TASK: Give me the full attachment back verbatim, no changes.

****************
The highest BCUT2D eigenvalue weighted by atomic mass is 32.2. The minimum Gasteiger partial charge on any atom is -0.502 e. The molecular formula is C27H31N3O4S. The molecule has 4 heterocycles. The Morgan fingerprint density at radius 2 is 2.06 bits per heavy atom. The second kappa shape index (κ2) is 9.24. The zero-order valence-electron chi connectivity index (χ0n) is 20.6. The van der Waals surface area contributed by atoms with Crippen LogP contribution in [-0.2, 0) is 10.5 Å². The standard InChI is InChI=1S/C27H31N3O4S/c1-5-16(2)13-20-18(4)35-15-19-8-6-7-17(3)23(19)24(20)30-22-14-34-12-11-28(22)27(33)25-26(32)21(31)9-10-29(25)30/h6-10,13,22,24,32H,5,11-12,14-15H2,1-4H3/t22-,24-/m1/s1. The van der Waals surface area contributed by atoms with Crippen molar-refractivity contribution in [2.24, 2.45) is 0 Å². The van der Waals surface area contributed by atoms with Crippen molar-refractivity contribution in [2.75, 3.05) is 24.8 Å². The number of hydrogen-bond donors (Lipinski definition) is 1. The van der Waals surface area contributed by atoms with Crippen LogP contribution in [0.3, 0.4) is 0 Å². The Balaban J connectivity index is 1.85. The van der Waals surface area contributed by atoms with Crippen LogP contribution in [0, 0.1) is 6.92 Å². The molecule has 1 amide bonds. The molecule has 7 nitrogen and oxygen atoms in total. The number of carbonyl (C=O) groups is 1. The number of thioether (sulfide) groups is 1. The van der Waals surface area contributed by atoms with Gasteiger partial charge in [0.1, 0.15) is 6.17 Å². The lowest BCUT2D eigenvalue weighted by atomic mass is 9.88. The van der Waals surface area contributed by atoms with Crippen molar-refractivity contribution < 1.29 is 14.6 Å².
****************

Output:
The highest BCUT2D eigenvalue weighted by atomic mass is 32.2. The minimum Gasteiger partial charge on any atom is -0.502 e. The molecular formula is C27H31N3O4S. The molecule has 4 heterocycles. The Morgan fingerprint density at radius 2 is 2.06 bits per heavy atom. The second kappa shape index (κ2) is 9.24. The zero-order valence-electron chi connectivity index (χ0n) is 20.6. The van der Waals surface area contributed by atoms with Crippen LogP contribution in [-0.2, 0) is 10.5 Å². The standard InChI is InChI=1S/C27H31N3O4S/c1-5-16(2)13-20-18(4)35-15-19-8-6-7-17(3)23(19)24(20)30-22-14-34-12-11-28(22)27(33)25-26(32)21(31)9-10-29(25)30/h6-10,13,22,24,32H,5,11-12,14-15H2,1-4H3/t22-,24-/m1/s1. The van der Waals surface area contributed by atoms with Crippen molar-refractivity contribution in [2.24, 2.45) is 0 Å². The van der Waals surface area contributed by atoms with Crippen molar-refractivity contribution in [2.75, 3.05) is 24.8 Å². The number of hydrogen-bond donors (Lipinski definition) is 1. The van der Waals surface area contributed by atoms with Crippen LogP contribution in [0.3, 0.4) is 0 Å². The Balaban J connectivity index is 1.85. The van der Waals surface area contributed by atoms with Crippen LogP contribution in [0, 0.1) is 6.92 Å². The molecule has 1 amide bonds. The molecule has 7 nitrogen and oxygen atoms in total. The number of carbonyl (C=O) groups is 1. The number of thioether (sulfide) groups is 1. The van der Waals surface area contributed by atoms with Gasteiger partial charge in [0.1, 0.15) is 6.17 Å². The lowest BCUT2D eigenvalue weighted by atomic mass is 9.88. The van der Waals surface area contributed by atoms with Crippen molar-refractivity contribution < 1.29 is 14.6 Å².